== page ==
USP: Unique Selling Propositions & Examples

The Internet allows anyone anywhere to start a business. And that's exactly what happened. Everyone owns an online business, it seems. There's so much competition out there; how do you set yourself apart?

Owning a business in the Internet age means that you enjoy being on the same footing as all of the big businesses out there. It’s “the great leveler.” But it also means more competition from people just like you.

So how do you differentiate? What can you do that sets you apart from the crowd?

Develop a USP — a Unique Selling Proposition. What is a USP? It’s a statement that clearly identifies who you are, what you do, and how you’re different. And without realizing it, you’ve been exposed to most company’s USP through their advertising because the USP quite often comes out in the company’s slogan.

Here are some examples.

  • Enterprise Rent-A-Car says “we’ll pick you up.” Even though nearly every other car rental company picks people up, Enterprise has worked hard to highlight that as one of the key differences in service they offer.
  • Meanwhile, their competition — Avis — says “We try harder.” Avis recognizes that they’re not number one. But their USP says that they’ve got the hustle to make sure customers are served.
  • A popular online marketer is The Rich Jerk. His e-book and affiliate program have a lot of the same information as many others out there. But his USP is that he’s shamelessly wealthy and obnoxious. And that seems to make him even more popular!
  • Wal-Mart offers low prices, everyday.

As you can see from some of the above examples, it doesn’t have to be original… it just simply needs to set you apart from everyone else. Think about the places you shop. Why do you go there? There could be a variety of reasons, including price, convenience, and service. How often do you suppose that those are factors in a company’s USP?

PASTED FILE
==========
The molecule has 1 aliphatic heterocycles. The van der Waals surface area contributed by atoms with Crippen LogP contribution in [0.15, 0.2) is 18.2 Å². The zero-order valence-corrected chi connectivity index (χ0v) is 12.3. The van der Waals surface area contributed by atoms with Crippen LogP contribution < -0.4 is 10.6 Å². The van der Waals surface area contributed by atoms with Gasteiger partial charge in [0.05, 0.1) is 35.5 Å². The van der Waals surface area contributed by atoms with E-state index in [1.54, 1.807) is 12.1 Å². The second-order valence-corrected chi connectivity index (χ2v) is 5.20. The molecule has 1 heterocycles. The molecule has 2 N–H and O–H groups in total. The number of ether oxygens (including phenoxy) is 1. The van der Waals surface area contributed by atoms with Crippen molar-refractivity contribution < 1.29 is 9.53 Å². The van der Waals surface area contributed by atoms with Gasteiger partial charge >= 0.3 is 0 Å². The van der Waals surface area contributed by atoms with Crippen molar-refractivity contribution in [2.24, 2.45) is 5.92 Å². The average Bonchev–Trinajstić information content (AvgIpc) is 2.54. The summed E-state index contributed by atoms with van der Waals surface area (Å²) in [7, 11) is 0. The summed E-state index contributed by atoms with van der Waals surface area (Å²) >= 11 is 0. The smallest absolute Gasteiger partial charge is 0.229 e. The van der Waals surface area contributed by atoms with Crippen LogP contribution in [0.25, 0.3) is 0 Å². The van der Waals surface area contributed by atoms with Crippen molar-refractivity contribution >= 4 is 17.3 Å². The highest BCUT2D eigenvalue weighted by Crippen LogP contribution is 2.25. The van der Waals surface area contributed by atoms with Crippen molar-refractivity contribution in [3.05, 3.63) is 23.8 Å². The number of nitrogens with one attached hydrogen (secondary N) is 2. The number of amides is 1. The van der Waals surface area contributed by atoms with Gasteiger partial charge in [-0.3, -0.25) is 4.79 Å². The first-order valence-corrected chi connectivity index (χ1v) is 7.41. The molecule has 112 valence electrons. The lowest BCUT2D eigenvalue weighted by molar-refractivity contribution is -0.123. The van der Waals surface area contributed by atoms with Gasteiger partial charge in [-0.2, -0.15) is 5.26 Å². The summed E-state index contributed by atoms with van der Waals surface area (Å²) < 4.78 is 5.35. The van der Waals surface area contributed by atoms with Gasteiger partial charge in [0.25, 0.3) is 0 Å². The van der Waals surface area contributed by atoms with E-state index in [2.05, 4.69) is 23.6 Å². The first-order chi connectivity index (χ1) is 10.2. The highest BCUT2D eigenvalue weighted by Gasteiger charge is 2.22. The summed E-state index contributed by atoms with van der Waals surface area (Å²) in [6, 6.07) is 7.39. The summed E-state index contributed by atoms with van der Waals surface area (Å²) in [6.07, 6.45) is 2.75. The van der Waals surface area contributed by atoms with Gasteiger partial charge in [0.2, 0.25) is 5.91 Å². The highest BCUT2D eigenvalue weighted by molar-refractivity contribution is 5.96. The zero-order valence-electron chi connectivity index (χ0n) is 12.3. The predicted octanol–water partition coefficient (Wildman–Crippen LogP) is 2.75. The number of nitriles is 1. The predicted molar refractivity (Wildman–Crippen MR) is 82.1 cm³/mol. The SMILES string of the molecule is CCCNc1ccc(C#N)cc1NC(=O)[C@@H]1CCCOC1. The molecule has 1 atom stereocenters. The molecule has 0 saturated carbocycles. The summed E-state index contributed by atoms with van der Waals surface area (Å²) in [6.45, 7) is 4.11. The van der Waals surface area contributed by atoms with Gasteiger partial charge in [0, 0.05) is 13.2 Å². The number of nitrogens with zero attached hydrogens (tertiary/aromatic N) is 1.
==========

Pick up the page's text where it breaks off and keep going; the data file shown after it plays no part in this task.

How do you make a USP?

  1. Know your customers. Drill-down your niche to know exactly what they’re looking for, what they love and hate, and how they spend their money. An understanding of your customers needs to come first. If you’re offering rapid turnaround times on your product but your customer base has all the time in the world, your USP is powerless. However, if you can correctly identify what your clients are looking for and you offer it to them, you’ll find that you end up with happier customers because they’re getting from you what they can’t get anywhere else.
  2. Know your competition. Figure out what they’re offering. Remember that the tighter the niche you sell to, the fewer competitors you have. Take advantage of that fact by identifying a very narrow group of people to sell to. You’ll eliminate most of your competition that way!
  3. Know yourself. Know what you can and cannot do. Figure out if there’s something you can do that your competition cannot. For example, can you provide overnight delivery while others do not? The extra expense you pay in delivery fees may be worth it when you get more customers who need your product sooner. Can you provide a customized version of the product you and your competition are selling? It could take a few extra minutes with each purchase, but the extra expense may be worthwhile when extra customers want something that fits them exactly.

A Unique Selling Proposition is nothing more than the thing that makes you a little different than everyone else. If you can identify it and leverage it, you’ll notice a difference in your customer base, your customer’s satisfaction, and your bottom line.

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